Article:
NayoSoul (real name Odunayo Ayorinde) is an enchanting Soul/Jazz singer bustling with sultry, smooth vocals and her peculiar melodies and progressions as well as her socially conscious message.
She was groomed in the Church choir and started taking ‘solos’ at the age of 14 where she one day discovered her love for soul/jazz music. – TooXclusive
Here is an exclusive interview TIC did with Nayosoul, discussing her music and background. Enjoy..
TIC: Tell us about Nayosoul
Nayosoul: Nayosoul is the musical side of Odunayo Ayorinde. This is the more outgoing side of me.
TIC: What was growing up like
Nayosoul: Growing up was a lot of fun. I grew up in a family of 4 girls and parents who were/are strict academicians.
Music runs in my family particularly on my mother’s side. My grandmother and aunties were in choir as was my mother. My sisters were also in the choir with one singing Auto and another Tenor. I was the soprano singer in the family.
TIC: Describe your music in three words?
Nayosoul: Earthy, soulful, soothing.
TIC: Did your family support your music career from the very beginning?
Nayosoul: My sisters and extended family members, yes! My parents, no not really. They started to come around in 2013/2014. They haven’t fully come around to be honest, it’s still a work in progress.
TIC: You have a degree in Law, so when did you decide to go into music?
Nayosoul: Professionally in 2011. I had always done music for fun, in church, in the university but my first professional music release was Rhythm of the sound and that must have been in 2011.
TIC: Are you currently practicing law?
Nayosoul: In one way or the other I practice law every day. I’ll never stop studying law, I find it very intriguing
TIC: What message do you pass across with your music?
Nayosoul: When I write music I like to tell a story. More recently my music has been about love. Love is God’s greatest commandment and the best gift we can give one another. I am extremely lucky to have so much love in my life so my music naturally reflects that.
TIC: What are your inspirations?
Nayosoul: I like everything nature. One of my most recent pictures was shot at Olumo rock in Abeokuta. I am inspired by my surroundings and you would usually find me sitting outside my house, with my eyes closed, writing music.
I am inspired by joy. I cannot write when I am sad. I like to make soothing music that makes people happy so I cannot write when I am sad or it will reflect. I am also inspired by alternative music, particularly of independent artists. There is a freedom to their writing that moves me express freely with my own music. Sometimes, you worry about making acceptable and current music, I have learnt to close my mind to all of that.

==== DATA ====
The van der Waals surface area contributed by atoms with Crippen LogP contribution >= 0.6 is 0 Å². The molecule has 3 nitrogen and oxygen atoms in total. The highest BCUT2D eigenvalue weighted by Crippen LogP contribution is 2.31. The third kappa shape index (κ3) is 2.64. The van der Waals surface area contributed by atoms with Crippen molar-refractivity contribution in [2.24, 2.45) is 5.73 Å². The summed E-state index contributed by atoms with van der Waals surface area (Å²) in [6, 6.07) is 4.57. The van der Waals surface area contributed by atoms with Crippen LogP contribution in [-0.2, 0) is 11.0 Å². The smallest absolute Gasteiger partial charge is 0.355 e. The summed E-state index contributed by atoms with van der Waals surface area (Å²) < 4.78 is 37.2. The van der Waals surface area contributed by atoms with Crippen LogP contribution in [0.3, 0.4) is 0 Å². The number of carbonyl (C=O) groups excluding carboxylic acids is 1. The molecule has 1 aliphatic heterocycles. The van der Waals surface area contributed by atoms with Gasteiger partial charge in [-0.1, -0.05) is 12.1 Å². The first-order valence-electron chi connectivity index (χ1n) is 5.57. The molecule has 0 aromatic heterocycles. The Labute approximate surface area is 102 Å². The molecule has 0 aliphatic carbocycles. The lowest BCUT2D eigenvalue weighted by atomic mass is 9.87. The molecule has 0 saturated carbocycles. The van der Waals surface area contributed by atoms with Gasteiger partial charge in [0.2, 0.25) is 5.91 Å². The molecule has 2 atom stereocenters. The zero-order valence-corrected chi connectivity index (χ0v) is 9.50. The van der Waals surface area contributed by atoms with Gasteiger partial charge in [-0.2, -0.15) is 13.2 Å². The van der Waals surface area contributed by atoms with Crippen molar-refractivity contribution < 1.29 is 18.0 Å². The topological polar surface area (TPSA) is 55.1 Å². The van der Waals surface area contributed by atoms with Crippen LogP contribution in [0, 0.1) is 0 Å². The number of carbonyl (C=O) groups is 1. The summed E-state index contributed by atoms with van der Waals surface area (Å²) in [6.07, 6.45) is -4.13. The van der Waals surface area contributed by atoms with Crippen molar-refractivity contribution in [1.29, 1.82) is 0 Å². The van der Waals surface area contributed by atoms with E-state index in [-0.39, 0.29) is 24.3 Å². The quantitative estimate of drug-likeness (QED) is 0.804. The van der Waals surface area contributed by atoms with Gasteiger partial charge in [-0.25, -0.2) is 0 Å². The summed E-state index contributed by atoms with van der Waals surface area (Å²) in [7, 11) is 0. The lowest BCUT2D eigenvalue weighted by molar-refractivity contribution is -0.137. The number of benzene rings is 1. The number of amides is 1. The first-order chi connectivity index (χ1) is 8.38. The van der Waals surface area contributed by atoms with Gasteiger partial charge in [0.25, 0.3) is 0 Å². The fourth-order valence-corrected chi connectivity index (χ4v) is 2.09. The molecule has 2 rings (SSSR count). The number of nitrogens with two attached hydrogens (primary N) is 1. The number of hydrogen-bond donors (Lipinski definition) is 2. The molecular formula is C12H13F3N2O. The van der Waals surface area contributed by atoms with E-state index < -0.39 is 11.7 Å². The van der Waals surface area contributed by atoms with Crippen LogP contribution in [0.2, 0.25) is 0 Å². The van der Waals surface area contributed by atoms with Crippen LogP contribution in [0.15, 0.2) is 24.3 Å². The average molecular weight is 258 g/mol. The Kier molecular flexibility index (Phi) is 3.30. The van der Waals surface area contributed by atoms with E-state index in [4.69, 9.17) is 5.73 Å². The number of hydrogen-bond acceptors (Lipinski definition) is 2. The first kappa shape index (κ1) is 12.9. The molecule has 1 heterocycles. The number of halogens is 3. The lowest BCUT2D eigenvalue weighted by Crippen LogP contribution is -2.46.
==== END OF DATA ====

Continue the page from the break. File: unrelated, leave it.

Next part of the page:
I am also inspire by love! I used to say I wasn’t but that has since changed.
TIC: Do you play any instruments?
Nayosoul: No, none yet. I would love to learn the piano at some point.
TIC: What artists are your influencers?
Nayosoul: Asa, Bruno Mars, Sade Adu, Corrine Bailey Rae and more. It changes every now and then to be honest. I am influenced by a variety of artists.
TIC: What genre of music did you grow up listening to and how did it influence your choice as an artist and what song was your favorite as a child?
Nayosoul: I listened to loads of gospel music. I loved/love Yolanda Adams and Cece Winans. Because of my background in gospel music, there are certain types of music I cannot make and there are messages I cannot portray. I try to stay positive with my music and I am constantly thinking about the listeners and how my music must impact their lives.
Hopefully I have done well so far.
TIC: What genre would your music best fit into?
Nayosoul: Soul music
TIC: What do you think about Nigerian music lately?
Nayosoul: I think it’s becoming more structured, thankfully. It is still very male dominated but more women are starting to break through and the industry is starting to pay close attention to us. Also there is a yearning for conscious music that wasn’t really there before. It is a slow but steady journey and I am happy with the changes I can see every day.
TIC: What has been the biggest challenge for you?
Nayosoul: Being a soul artist is a challenge in itself. The genre of music is hard to push but it has gotten easier over the years. I have learnt to not count it as a challenge though, I see it as part of my own journey and story in life.
TIC: What do you think your Biggest Opportunity has been so far in your music career
Nayosoul: I treat everything I have done in my career so far as a big opportunity. From performing at the Lagos Jazz Festival to the Jazz performances in New Orleans and more, I am grateful for every single platform I have been given to express my music.
TIC: What are your immediate music career goals and what should your fans be looking out for?
Nayosoul: My team and I are planning to shoot a video for the new single AYANFE MI. I will also start work on my album. Hopefully this will be out in 2016, fingers crossed.
TIC: If you had to choose between being a super successful lawyer within a year and being a super star musician within ten years, which would you go for?
Nayosoul: It’s a tough question. I say ‘let God’s will be done’
TIC: What would you like to be remembered for?
Nayosoul: For having made a difference or left a positive impact in the world.
TIC: What do you do in your spare time?
Nayosoul: I watch a lot of television series or I read. Music takes me out a lot so when I get my alone time, I guard it jealously.
TIC: What’s your advice to youths across Africa?
Nayosoul: Follow your dreams not the crowd or the norm. Stand out and be different. People will only take you seriously when they see consistency so don’t ever give up!